I had suffered theeffects of a nasty bug, in my weakened condition,
I was in no mood for any discussion of lunch—or, to be honest,
the company of my mother—but here I was, stuffed in the backseat
of our van, with quibbling children, while my mother babbled
on and on about the cold.
decided to take Mom to the Kripalu Center for Yoga & Health,
as a change of pace from the usual brew pub or occasional
bistro to which we usually treat her. I had an amazing lunch
there a year and a half ago, as part of a daylong getaway
with three girlfriends, and since had been seeking a way to
fit another such lunch, this time with family, between all
of the soccer, baseball, hockey and drama-club commitments.
I was growing up in Great Barrington, Mass., what is now the
Kripalu Center was known as Shadowbrook, the name it was given
by its original owner, Andrew Carnegie, back in the glory
days of the “Berkshire cottages.” At one point, the site was
considered for a prison, which was the first time the term
“not in my backyard” entered my consciousness. Instead, an
order of monks bought the place, and everybody relaxed, while
at the same time wondering what exactly monks did in Western
years after the Jesuit seminary left the property, it was
sold to the Kripalu Center, which had been founded in the
Philadelphia area by disciples of the Indian yoga master Swami
Kripalu. Over time, the Center became “the” place to go for
yoga, meditation and a variety of other mind body spirit activities.
Unlike the Canyon Ranch bunch, who could usually be seen shopping
in Lenox on weekend afternoons in their Uggs and Christy Turlington
yogawear, the Kripalu devotees seemed, to our unenlightened
eyes, decidedly crunchier. Of course, as I get older, I think
what was meant by that was that they seemed more tuned into
how spiritual well-being affects world outlook, and vice versa,
as opposed to gearing up for glute boot camp.
we were on a severe February noontime, walking up the winding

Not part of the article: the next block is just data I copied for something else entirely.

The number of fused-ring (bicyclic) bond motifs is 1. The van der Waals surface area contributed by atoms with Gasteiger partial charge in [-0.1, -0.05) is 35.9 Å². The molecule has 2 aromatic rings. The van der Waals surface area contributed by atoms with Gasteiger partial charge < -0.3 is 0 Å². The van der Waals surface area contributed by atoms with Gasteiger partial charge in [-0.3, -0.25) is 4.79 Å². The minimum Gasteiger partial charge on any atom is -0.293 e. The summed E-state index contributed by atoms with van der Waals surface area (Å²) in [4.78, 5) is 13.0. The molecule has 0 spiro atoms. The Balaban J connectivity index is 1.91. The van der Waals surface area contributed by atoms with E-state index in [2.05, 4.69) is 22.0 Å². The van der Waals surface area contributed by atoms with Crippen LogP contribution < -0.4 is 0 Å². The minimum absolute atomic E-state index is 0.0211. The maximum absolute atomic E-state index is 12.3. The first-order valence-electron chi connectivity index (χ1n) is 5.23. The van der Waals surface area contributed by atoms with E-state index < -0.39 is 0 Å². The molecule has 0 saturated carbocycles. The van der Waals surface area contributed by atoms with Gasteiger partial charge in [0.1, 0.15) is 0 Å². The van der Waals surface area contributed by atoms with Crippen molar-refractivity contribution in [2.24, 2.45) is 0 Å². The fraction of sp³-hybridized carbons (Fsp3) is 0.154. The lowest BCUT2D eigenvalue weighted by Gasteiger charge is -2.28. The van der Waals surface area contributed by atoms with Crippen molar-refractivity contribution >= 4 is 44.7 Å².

driveway to the entrance of Kripalu. Like many blue collar
Berkshirites, Mom had never set foot on the property, so she
kept repeating, in between gasps of “My, it’s cold isn’t it?,”
things like “So, what is this place again?” While my husband
checked us in, I showed the rest of the family around; they
were particularly enthralled by the group dance activity,
in which scores of people from all walks of life partake in
a celebration of rhythm, percussion and group energy. Last
year, the girls and I had done this, at first reluctantly
with an eye to the door in case a quick exit was needed. Within
moments, however, we were transported into the sheer joy of
movement, and I still grin when I remember it.
people you see at Kripalu have come from far and wide and
are staying in the center’s guest rooms to partake of the
various programs over two or more days. (For this reason,
drop-ins looking for a meal should call ahead to check on
availability; see info below.) Kripalu has a large dining
room straight out of a college cafeteria, with high ceilings,
broad windows and lots of rectangular tables for communal
eating, all surrounding a few help-yourself stations of food.
The place is a zoo, albeit a positive-energied one, as throngs
of men and women, faces radiant from a challenging yoga class,
fuel up for that afternoon’s hike around Stockbridge Bowl.
chef Deb Howard started her first natural foods cafe when
she was only 21 years old, and most recently ran the Love
Dog Café, an organic restaurant in Lenox. At Kripalu, there
are offerings to appeal to just about any brand of vegetarian—Saturday,
for instance, featured a more traditional macaroni and cheese
alongside a vegan version, both of which satisfied immensely.
Roasted tomato soup was a perfect warm-up from our frosty
trek. There was a medley of roasted beets, parsnips and rutabagas,